We carried out an admixture analysis of a sample comprising 1,019 individuals from all the provinces of Cuba. We used a panel of 128 autosomal Ancestry Informative Markers (AIMs) to estimate the admixture proportions. We also characterized a number of haplogroup diagnostic markers in the mtDNA and Y-chromosome in order to evaluate admixture using uniparental markers. Finally, we analyzed the association of 16 single nucleotide polymorphisms (SNPs) with quantitative estimates of skin pigmentation. In the total sample, the average European, African and Native American contributions as estimated from autosomal AIMs were 72%, 20% and 8%, respectively. The Eastern provinces of Cuba showed relatively higher African and Native American contributions than the Western provinces. In particular, the highest proportion of African ancestry was observed in the provinces of Guantanamo (40%) and Santiago de Cuba (39%), and the highest proportion of Native American ancestry in Granma (15%), Holgum (12%) and Las Tunas (12%). We found evidence of substantial population stratification in the current Cuban population, emphasizing the need to control for the effects of population stratification in association studies including individuals from Cuba. The results of the analyses of uniparental markers were concordant with those observed in the autosomes. These geographic patterns in admixture proportions are fully consistent with historical and archaeological information. Additionally, we identified a sex-biased pattern in the process of gene flow, with a substantially higher European contribution from the paternal side, and higher Native American and African contributions from the maternal side. This sex-biased contribution was particularly evident for Native American ancestry. Finally, we observed that SNPs located in the genes SLC24A5 and SLC45A2 are strongly associated with melanin levels in the sample.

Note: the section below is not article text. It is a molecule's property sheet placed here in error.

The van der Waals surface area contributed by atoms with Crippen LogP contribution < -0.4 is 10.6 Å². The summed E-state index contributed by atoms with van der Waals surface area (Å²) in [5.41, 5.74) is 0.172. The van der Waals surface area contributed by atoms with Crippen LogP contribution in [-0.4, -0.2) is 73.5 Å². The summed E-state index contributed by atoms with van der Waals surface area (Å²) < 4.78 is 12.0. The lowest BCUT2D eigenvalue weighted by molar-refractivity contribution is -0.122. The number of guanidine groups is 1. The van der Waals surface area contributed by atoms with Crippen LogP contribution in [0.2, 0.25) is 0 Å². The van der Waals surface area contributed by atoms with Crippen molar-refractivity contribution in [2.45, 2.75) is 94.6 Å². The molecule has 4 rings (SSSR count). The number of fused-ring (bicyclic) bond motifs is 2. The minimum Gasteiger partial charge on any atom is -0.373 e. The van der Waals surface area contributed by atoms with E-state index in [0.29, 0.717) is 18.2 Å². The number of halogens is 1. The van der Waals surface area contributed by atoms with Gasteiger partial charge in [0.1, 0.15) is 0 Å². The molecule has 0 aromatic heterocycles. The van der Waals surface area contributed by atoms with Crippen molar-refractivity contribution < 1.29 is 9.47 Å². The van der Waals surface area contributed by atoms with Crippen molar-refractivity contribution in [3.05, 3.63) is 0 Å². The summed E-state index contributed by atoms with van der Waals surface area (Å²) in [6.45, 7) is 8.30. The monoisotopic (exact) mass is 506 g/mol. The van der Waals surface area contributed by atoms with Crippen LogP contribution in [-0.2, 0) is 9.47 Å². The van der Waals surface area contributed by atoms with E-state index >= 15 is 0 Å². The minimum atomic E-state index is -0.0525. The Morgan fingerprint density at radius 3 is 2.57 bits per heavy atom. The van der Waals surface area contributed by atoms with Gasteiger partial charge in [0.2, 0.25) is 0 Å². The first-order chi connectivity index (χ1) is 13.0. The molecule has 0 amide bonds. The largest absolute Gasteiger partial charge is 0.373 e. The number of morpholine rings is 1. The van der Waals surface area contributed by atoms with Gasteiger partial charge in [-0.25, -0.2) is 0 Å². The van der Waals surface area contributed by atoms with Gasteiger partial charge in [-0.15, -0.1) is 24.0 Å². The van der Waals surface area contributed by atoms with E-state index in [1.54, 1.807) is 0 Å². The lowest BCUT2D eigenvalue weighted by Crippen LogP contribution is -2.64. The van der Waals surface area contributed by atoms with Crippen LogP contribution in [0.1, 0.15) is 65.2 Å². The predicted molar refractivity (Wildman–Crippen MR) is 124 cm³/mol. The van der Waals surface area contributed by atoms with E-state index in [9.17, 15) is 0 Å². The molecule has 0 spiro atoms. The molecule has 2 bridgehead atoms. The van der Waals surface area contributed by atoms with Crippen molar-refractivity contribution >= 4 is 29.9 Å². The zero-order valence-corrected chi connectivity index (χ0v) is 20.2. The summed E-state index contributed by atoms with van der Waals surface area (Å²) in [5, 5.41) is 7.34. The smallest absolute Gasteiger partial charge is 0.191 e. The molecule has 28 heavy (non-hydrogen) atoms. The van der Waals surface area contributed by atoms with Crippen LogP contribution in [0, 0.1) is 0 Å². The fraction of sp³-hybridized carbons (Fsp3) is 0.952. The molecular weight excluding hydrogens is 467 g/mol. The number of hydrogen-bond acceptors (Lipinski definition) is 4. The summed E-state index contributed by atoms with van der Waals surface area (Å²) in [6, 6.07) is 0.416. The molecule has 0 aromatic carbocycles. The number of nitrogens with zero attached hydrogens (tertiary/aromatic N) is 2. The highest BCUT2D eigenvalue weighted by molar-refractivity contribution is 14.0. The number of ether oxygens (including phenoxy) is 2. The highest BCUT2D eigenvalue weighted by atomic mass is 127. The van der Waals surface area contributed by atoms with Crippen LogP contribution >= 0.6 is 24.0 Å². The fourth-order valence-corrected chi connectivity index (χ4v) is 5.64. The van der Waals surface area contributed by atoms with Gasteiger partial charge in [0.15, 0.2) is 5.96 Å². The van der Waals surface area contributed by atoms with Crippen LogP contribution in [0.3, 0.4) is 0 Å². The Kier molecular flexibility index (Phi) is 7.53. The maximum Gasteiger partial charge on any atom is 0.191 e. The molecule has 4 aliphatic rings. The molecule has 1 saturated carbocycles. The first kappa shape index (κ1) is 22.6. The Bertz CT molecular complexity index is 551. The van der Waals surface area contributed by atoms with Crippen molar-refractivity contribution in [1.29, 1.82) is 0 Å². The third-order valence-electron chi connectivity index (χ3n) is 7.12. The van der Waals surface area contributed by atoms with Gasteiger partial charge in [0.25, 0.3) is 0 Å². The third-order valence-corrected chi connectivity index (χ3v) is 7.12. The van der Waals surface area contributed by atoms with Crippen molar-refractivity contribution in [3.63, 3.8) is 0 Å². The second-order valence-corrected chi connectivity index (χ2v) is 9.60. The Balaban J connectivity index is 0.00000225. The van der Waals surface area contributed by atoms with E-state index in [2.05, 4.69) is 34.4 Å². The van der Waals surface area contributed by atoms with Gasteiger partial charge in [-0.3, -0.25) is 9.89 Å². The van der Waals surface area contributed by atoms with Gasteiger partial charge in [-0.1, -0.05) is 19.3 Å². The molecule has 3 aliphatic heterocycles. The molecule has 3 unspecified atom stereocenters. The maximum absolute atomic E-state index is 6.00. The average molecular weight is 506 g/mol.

The program ADMIXMAP was used to run a linear regression analysis conditioning on individual ancestry. The P-values for 86 AIMs unlinked to the pigmentation markers were used to estimate the lambda inflation factor. We report the P-values after Genome Control (GC) correction. doi:l 0.1 371 /journal.pgen.1 004488.1002 SLC24A3 gene {P= 1.2x10"-'), rsl6891982 and rs35395 located on the SLC45A2 (MATP) gene (P=1.7xl0"2" and P = 2.8xl0"", respectively), and rsl2913832 located on the HERC2 gene, linked to 0CA2 (P = 0.0018). In order to evaluate if there was evidence of residual stratification unaccounted for in the analysis based on the three-parental model, we used the P-values obtained for 86 AIMs located more than 5 cM apart from the 16 pigmentation markers to estimate the lambda inflation factor. We observed evidence of residual stratification (lambda = 1.38). Therefore, we implemented genome control (GC) [38] methods to correct for type I error inflation. After GC-correction, SLC24A5 rsl426654 (P = 5.1 x 10"'''), SLC45A2 rsl6891982 (P = 2.9x10"") and SLC45A2 rs35395 (P= 1.5x10"") remained significant after Bonferroni correction. However, the P-value for HERC2 rsl2913832 (P = 0.0078) slightly exceeded the Bonferroni-corrected threshold. Table 2 reports the GC-corrected P- values for all the pigmentation markers. Assuming an additive model, we estimated that each copy of rsl 426654 allele A and rsl6891982 allele G decrease the melanin index by 5.04 and 3.40 units, respectively. The HERC2 SNP rsl 29 13832 has a substantially smaller effect, with each copy of the G allele, which has been associated with blue iris color in previous studies [25-27], decreasing melanin index by approximately 1.11 units. Finally, we repeated the analysis including the genotypes of rsl 426654, rsl 689 1982 and rsl 29 13832 as covariates. This analysis showed that the P-value observed for rs35395 at the SLC45A2 locus was no longer significant, indicating that the significant result for this marker is primarily due to its linkage with rsl 689 1982, which is located approximately 3 kb apart from rs35395 on chromosome 5. None of the other 12 SNPs surveyed had significant effects on melanin levels after conditioning for the rsl 426654, rsl 689 1982 and rsl 29 13832 polymorphisms.